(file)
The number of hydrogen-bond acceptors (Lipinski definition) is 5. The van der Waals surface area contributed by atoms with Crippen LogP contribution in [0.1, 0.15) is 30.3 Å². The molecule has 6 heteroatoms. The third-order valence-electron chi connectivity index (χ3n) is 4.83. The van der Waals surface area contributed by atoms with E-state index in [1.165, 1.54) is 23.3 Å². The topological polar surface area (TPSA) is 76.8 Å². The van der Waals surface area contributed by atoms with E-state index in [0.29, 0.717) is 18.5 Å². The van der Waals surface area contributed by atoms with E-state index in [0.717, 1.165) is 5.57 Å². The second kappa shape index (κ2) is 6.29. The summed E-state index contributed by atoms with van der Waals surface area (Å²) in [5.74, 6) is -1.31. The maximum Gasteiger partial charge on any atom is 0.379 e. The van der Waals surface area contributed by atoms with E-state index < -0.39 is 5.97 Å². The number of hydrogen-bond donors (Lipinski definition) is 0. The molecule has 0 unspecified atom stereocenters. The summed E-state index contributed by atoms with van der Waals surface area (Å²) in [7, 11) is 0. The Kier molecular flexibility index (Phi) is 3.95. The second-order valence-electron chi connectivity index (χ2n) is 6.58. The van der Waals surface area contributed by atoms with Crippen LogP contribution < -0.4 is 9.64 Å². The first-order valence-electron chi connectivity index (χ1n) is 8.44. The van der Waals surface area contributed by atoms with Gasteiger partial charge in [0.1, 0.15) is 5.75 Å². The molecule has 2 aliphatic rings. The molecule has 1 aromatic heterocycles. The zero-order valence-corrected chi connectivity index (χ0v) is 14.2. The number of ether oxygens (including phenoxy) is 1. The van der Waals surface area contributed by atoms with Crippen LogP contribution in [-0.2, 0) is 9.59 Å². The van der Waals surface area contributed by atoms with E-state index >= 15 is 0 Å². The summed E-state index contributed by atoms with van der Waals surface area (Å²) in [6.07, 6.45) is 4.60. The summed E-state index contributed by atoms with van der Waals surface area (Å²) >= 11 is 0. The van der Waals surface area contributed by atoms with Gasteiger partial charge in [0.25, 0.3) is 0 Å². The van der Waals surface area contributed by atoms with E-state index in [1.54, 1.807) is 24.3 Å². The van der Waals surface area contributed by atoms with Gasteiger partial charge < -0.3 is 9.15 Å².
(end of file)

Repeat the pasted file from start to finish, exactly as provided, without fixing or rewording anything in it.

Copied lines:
The number of hydrogen-bond acceptors (Lipinski definition) is 5. The van der Waals surface area contributed by atoms with Crippen LogP contribution in [0.1, 0.15) is 30.3 Å². The molecule has 6 heteroatoms. The third-order valence-electron chi connectivity index (χ3n) is 4.83. The van der Waals surface area contributed by atoms with E-state index in [1.165, 1.54) is 23.3 Å². The topological polar surface area (TPSA) is 76.8 Å². The van der Waals surface area contributed by atoms with E-state index in [0.29, 0.717) is 18.5 Å². The van der Waals surface area contributed by atoms with E-state index in [0.717, 1.165) is 5.57 Å². The second kappa shape index (κ2) is 6.29. The summed E-state index contributed by atoms with van der Waals surface area (Å²) in [5.74, 6) is -1.31. The maximum Gasteiger partial charge on any atom is 0.379 e. The van der Waals surface area contributed by atoms with E-state index < -0.39 is 5.97 Å². The number of hydrogen-bond donors (Lipinski definition) is 0. The molecule has 0 unspecified atom stereocenters. The summed E-state index contributed by atoms with van der Waals surface area (Å²) in [7, 11) is 0. The Kier molecular flexibility index (Phi) is 3.95. The second-order valence-electron chi connectivity index (χ2n) is 6.58. The van der Waals surface area contributed by atoms with Crippen LogP contribution < -0.4 is 9.64 Å². The first-order valence-electron chi connectivity index (χ1n) is 8.44. The van der Waals surface area contributed by atoms with Gasteiger partial charge in [0.1, 0.15) is 5.75 Å². The molecule has 2 aliphatic rings. The molecule has 1 aromatic heterocycles. The zero-order valence-corrected chi connectivity index (χ0v) is 14.2. The number of ether oxygens (including phenoxy) is 1. The van der Waals surface area contributed by atoms with Crippen LogP contribution in [-0.2, 0) is 9.59 Å². The van der Waals surface area contributed by atoms with E-state index >= 15 is 0 Å². The summed E-state index contributed by atoms with van der Waals surface area (Å²) in [6.07, 6.45) is 4.60. The summed E-state index contributed by atoms with van der Waals surface area (Å²) >= 11 is 0. The van der Waals surface area contributed by atoms with Gasteiger partial charge in [0.25, 0.3) is 0 Å². The van der Waals surface area contributed by atoms with E-state index in [1.54, 1.807) is 24.3 Å². The van der Waals surface area contributed by atoms with Gasteiger partial charge < -0.3 is 9.15 Å².